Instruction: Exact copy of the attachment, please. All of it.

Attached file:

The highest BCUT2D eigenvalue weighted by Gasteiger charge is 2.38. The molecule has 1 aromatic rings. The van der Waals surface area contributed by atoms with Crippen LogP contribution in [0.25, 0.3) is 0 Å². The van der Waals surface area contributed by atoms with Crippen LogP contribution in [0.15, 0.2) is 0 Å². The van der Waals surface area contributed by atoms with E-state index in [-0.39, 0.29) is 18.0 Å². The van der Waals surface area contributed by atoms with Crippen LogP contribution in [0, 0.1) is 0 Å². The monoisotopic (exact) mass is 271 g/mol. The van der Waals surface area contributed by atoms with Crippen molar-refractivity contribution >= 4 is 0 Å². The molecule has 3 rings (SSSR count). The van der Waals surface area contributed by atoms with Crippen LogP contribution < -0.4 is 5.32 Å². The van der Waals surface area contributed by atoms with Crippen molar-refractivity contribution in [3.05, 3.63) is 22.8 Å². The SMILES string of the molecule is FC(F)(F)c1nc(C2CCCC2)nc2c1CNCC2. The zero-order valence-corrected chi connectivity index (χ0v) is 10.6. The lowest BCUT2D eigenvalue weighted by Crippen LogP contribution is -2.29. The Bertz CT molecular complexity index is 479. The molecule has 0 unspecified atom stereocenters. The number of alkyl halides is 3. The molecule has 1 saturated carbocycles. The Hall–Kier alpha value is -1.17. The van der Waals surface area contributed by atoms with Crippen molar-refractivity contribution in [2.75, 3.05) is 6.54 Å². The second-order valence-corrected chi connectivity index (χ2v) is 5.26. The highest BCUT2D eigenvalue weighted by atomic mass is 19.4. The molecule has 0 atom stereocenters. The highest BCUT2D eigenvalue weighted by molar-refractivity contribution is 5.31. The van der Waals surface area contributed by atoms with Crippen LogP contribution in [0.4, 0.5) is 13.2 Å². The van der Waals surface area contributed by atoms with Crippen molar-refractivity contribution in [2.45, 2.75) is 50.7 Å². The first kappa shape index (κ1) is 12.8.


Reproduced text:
The highest BCUT2D eigenvalue weighted by Gasteiger charge is 2.38. The molecule has 1 aromatic rings. The van der Waals surface area contributed by atoms with Crippen LogP contribution in [0.25, 0.3) is 0 Å². The van der Waals surface area contributed by atoms with Crippen LogP contribution in [0.15, 0.2) is 0 Å². The van der Waals surface area contributed by atoms with E-state index in [-0.39, 0.29) is 18.0 Å². The van der Waals surface area contributed by atoms with Crippen LogP contribution in [0, 0.1) is 0 Å². The monoisotopic (exact) mass is 271 g/mol. The van der Waals surface area contributed by atoms with Crippen molar-refractivity contribution >= 4 is 0 Å². The molecule has 3 rings (SSSR count). The van der Waals surface area contributed by atoms with Crippen LogP contribution < -0.4 is 5.32 Å². The van der Waals surface area contributed by atoms with Crippen molar-refractivity contribution in [3.05, 3.63) is 22.8 Å². The SMILES string of the molecule is FC(F)(F)c1nc(C2CCCC2)nc2c1CNCC2. The zero-order valence-corrected chi connectivity index (χ0v) is 10.6. The lowest BCUT2D eigenvalue weighted by Crippen LogP contribution is -2.29. The Bertz CT molecular complexity index is 479. The molecule has 0 unspecified atom stereocenters. The number of alkyl halides is 3. The molecule has 1 saturated carbocycles. The Hall–Kier alpha value is -1.17. The van der Waals surface area contributed by atoms with Crippen molar-refractivity contribution in [2.75, 3.05) is 6.54 Å². The second-order valence-corrected chi connectivity index (χ2v) is 5.26. The highest BCUT2D eigenvalue weighted by atomic mass is 19.4. The molecule has 0 atom stereocenters. The highest BCUT2D eigenvalue weighted by molar-refractivity contribution is 5.31. The van der Waals surface area contributed by atoms with Crippen LogP contribution in [0.4, 0.5) is 13.2 Å². The van der Waals surface area contributed by atoms with Crippen molar-refractivity contribution in [2.45, 2.75) is 50.7 Å². The first kappa shape index (κ1) is 12.8.